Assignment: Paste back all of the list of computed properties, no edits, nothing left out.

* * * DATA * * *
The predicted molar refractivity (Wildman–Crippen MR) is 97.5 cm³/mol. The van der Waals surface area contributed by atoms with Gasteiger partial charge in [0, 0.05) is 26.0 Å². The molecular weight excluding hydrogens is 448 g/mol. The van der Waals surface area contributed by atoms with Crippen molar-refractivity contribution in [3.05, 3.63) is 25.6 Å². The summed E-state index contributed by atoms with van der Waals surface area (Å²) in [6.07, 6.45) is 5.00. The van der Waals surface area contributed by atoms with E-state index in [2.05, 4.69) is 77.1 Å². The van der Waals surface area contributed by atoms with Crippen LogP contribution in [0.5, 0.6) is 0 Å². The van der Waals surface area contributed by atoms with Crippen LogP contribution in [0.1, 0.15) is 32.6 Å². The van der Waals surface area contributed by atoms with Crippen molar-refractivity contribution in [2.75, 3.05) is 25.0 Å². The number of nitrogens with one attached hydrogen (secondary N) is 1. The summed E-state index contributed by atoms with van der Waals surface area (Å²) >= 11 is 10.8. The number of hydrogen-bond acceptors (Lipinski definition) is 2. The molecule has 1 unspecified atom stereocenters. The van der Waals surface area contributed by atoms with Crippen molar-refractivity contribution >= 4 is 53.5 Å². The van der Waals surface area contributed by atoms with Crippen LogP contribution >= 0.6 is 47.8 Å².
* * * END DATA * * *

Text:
The predicted molar refractivity (Wildman–Crippen MR) is 97.5 cm³/mol. The van der Waals surface area contributed by atoms with Gasteiger partial charge in [0, 0.05) is 26.0 Å². The molecular weight excluding hydrogens is 448 g/mol. The van der Waals surface area contributed by atoms with Crippen molar-refractivity contribution in [3.05, 3.63) is 25.6 Å². The summed E-state index contributed by atoms with van der Waals surface area (Å²) in [6.07, 6.45) is 5.00. The van der Waals surface area contributed by atoms with E-state index in [2.05, 4.69) is 77.1 Å². The van der Waals surface area contributed by atoms with Crippen LogP contribution in [0.5, 0.6) is 0 Å². The van der Waals surface area contributed by atoms with Crippen LogP contribution in [0.1, 0.15) is 32.6 Å². The van der Waals surface area contributed by atoms with Crippen molar-refractivity contribution in [2.75, 3.05) is 25.0 Å². The number of nitrogens with one attached hydrogen (secondary N) is 1. The summed E-state index contributed by atoms with van der Waals surface area (Å²) >= 11 is 10.8. The number of hydrogen-bond acceptors (Lipinski definition) is 2. The molecule has 1 unspecified atom stereocenters. The van der Waals surface area contributed by atoms with Crippen molar-refractivity contribution >= 4 is 53.5 Å². The van der Waals surface area contributed by atoms with Crippen LogP contribution >= 0.6 is 47.8 Å².